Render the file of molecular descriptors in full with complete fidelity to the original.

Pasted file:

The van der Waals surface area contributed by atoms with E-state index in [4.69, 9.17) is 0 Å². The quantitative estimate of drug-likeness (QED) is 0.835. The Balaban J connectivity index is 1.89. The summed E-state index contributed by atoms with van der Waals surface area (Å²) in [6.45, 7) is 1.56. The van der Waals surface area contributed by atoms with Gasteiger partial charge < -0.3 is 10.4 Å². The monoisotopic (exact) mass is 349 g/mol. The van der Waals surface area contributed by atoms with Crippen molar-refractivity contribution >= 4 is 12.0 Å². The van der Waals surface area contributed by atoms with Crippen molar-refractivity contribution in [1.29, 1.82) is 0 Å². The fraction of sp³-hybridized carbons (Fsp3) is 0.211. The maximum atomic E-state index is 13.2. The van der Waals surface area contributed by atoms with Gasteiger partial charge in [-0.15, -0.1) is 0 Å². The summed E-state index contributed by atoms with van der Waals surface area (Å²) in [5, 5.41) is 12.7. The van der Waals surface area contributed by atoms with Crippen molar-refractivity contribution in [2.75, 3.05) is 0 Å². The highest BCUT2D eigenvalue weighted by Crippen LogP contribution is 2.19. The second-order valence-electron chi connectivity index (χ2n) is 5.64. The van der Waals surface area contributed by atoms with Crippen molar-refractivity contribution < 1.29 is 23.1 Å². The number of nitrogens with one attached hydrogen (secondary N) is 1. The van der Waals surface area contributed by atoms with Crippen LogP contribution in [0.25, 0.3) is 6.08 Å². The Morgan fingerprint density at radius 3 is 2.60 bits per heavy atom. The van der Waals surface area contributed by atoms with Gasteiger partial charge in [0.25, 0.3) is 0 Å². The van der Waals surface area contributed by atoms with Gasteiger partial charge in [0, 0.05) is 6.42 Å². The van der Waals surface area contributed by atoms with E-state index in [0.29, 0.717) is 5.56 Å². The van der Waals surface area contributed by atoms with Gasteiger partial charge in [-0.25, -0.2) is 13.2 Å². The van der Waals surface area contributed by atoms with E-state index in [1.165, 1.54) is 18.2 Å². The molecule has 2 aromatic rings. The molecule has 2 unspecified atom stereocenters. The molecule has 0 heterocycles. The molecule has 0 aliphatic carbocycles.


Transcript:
The van der Waals surface area contributed by atoms with E-state index in [4.69, 9.17) is 0 Å². The quantitative estimate of drug-likeness (QED) is 0.835. The Balaban J connectivity index is 1.89. The summed E-state index contributed by atoms with van der Waals surface area (Å²) in [6.45, 7) is 1.56. The van der Waals surface area contributed by atoms with Gasteiger partial charge < -0.3 is 10.4 Å². The monoisotopic (exact) mass is 349 g/mol. The van der Waals surface area contributed by atoms with Crippen molar-refractivity contribution >= 4 is 12.0 Å². The van der Waals surface area contributed by atoms with Crippen molar-refractivity contribution in [1.29, 1.82) is 0 Å². The fraction of sp³-hybridized carbons (Fsp3) is 0.211. The maximum atomic E-state index is 13.2. The van der Waals surface area contributed by atoms with Gasteiger partial charge in [-0.15, -0.1) is 0 Å². The summed E-state index contributed by atoms with van der Waals surface area (Å²) in [5, 5.41) is 12.7. The van der Waals surface area contributed by atoms with Crippen molar-refractivity contribution in [2.75, 3.05) is 0 Å². The highest BCUT2D eigenvalue weighted by Crippen LogP contribution is 2.19. The second-order valence-electron chi connectivity index (χ2n) is 5.64. The van der Waals surface area contributed by atoms with Crippen molar-refractivity contribution < 1.29 is 23.1 Å². The number of nitrogens with one attached hydrogen (secondary N) is 1. The van der Waals surface area contributed by atoms with Crippen LogP contribution in [0.25, 0.3) is 6.08 Å². The Morgan fingerprint density at radius 3 is 2.60 bits per heavy atom. The van der Waals surface area contributed by atoms with Gasteiger partial charge in [0.25, 0.3) is 0 Å². The van der Waals surface area contributed by atoms with Gasteiger partial charge in [0, 0.05) is 6.42 Å². The van der Waals surface area contributed by atoms with E-state index in [0.29, 0.717) is 5.56 Å². The van der Waals surface area contributed by atoms with Gasteiger partial charge in [-0.25, -0.2) is 13.2 Å². The van der Waals surface area contributed by atoms with E-state index in [1.165, 1.54) is 18.2 Å². The molecule has 2 aromatic rings. The molecule has 2 unspecified atom stereocenters. The molecule has 0 heterocycles. The molecule has 0 aliphatic carbocycles.